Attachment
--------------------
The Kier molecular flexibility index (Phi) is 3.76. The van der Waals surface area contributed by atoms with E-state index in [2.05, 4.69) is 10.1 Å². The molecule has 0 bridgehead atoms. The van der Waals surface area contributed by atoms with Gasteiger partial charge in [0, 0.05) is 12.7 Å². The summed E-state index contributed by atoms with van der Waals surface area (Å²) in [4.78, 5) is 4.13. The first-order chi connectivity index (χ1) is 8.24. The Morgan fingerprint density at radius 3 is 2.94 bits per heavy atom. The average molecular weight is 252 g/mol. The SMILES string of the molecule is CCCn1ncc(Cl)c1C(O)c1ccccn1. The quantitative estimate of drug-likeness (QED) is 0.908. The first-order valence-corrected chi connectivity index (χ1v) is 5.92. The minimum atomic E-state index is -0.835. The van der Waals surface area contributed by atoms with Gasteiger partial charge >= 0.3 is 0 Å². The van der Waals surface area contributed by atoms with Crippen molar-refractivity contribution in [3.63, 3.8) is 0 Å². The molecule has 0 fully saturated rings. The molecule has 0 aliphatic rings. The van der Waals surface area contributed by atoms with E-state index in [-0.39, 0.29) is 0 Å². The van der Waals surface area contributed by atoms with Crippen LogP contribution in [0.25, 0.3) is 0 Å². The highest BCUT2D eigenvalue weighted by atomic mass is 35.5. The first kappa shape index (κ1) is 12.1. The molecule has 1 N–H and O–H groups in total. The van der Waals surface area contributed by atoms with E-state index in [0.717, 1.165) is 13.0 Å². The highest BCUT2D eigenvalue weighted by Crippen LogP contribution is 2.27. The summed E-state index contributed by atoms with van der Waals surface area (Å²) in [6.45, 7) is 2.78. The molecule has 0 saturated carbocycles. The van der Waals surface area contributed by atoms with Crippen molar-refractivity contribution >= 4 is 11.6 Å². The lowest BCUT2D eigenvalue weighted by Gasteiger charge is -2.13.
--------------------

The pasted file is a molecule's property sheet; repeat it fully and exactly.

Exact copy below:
The Kier molecular flexibility index (Phi) is 3.76. The van der Waals surface area contributed by atoms with E-state index in [2.05, 4.69) is 10.1 Å². The molecule has 0 bridgehead atoms. The van der Waals surface area contributed by atoms with Gasteiger partial charge in [0, 0.05) is 12.7 Å². The summed E-state index contributed by atoms with van der Waals surface area (Å²) in [4.78, 5) is 4.13. The first-order chi connectivity index (χ1) is 8.24. The Morgan fingerprint density at radius 3 is 2.94 bits per heavy atom. The average molecular weight is 252 g/mol. The SMILES string of the molecule is CCCn1ncc(Cl)c1C(O)c1ccccn1. The quantitative estimate of drug-likeness (QED) is 0.908. The first-order valence-corrected chi connectivity index (χ1v) is 5.92. The minimum atomic E-state index is -0.835. The van der Waals surface area contributed by atoms with Gasteiger partial charge >= 0.3 is 0 Å². The van der Waals surface area contributed by atoms with Crippen molar-refractivity contribution in [3.63, 3.8) is 0 Å². The molecule has 0 fully saturated rings. The molecule has 0 aliphatic rings. The van der Waals surface area contributed by atoms with E-state index in [-0.39, 0.29) is 0 Å². The van der Waals surface area contributed by atoms with Crippen LogP contribution in [0.25, 0.3) is 0 Å². The highest BCUT2D eigenvalue weighted by atomic mass is 35.5. The first kappa shape index (κ1) is 12.1. The molecule has 1 N–H and O–H groups in total. The van der Waals surface area contributed by atoms with E-state index in [0.717, 1.165) is 13.0 Å². The highest BCUT2D eigenvalue weighted by Crippen LogP contribution is 2.27. The summed E-state index contributed by atoms with van der Waals surface area (Å²) in [6.45, 7) is 2.78. The molecule has 0 saturated carbocycles. The van der Waals surface area contributed by atoms with Crippen molar-refractivity contribution >= 4 is 11.6 Å². The lowest BCUT2D eigenvalue weighted by Gasteiger charge is -2.13.